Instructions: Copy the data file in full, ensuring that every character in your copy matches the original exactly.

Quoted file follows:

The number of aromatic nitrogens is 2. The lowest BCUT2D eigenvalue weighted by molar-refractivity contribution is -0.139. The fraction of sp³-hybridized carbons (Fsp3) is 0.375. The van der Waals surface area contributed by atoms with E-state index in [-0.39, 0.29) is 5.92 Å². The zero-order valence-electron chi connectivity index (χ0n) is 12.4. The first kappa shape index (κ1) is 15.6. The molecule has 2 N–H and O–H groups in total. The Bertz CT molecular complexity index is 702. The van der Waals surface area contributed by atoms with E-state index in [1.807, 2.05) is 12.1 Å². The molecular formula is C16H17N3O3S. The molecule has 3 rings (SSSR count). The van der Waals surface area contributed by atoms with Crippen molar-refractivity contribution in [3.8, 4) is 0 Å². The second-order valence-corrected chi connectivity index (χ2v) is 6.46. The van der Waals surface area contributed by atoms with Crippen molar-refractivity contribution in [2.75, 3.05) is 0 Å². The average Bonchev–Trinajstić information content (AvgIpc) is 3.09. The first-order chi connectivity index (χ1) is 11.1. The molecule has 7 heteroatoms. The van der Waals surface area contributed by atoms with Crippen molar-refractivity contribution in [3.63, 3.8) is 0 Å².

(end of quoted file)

The number of aromatic nitrogens is 2. The lowest BCUT2D eigenvalue weighted by molar-refractivity contribution is -0.139. The fraction of sp³-hybridized carbons (Fsp3) is 0.375. The van der Waals surface area contributed by atoms with E-state index in [-0.39, 0.29) is 5.92 Å². The zero-order valence-electron chi connectivity index (χ0n) is 12.4. The first kappa shape index (κ1) is 15.6. The molecule has 2 N–H and O–H groups in total. The Bertz CT molecular complexity index is 702. The van der Waals surface area contributed by atoms with E-state index in [1.807, 2.05) is 12.1 Å². The molecular formula is C16H17N3O3S. The molecule has 3 rings (SSSR count). The van der Waals surface area contributed by atoms with Crippen molar-refractivity contribution in [3.8, 4) is 0 Å². The second-order valence-corrected chi connectivity index (χ2v) is 6.46. The van der Waals surface area contributed by atoms with Crippen molar-refractivity contribution in [2.75, 3.05) is 0 Å². The average Bonchev–Trinajstić information content (AvgIpc) is 3.09. The first-order chi connectivity index (χ1) is 11.1. The molecule has 7 heteroatoms. The van der Waals surface area contributed by atoms with Crippen molar-refractivity contribution in [3.63, 3.8) is 0 Å².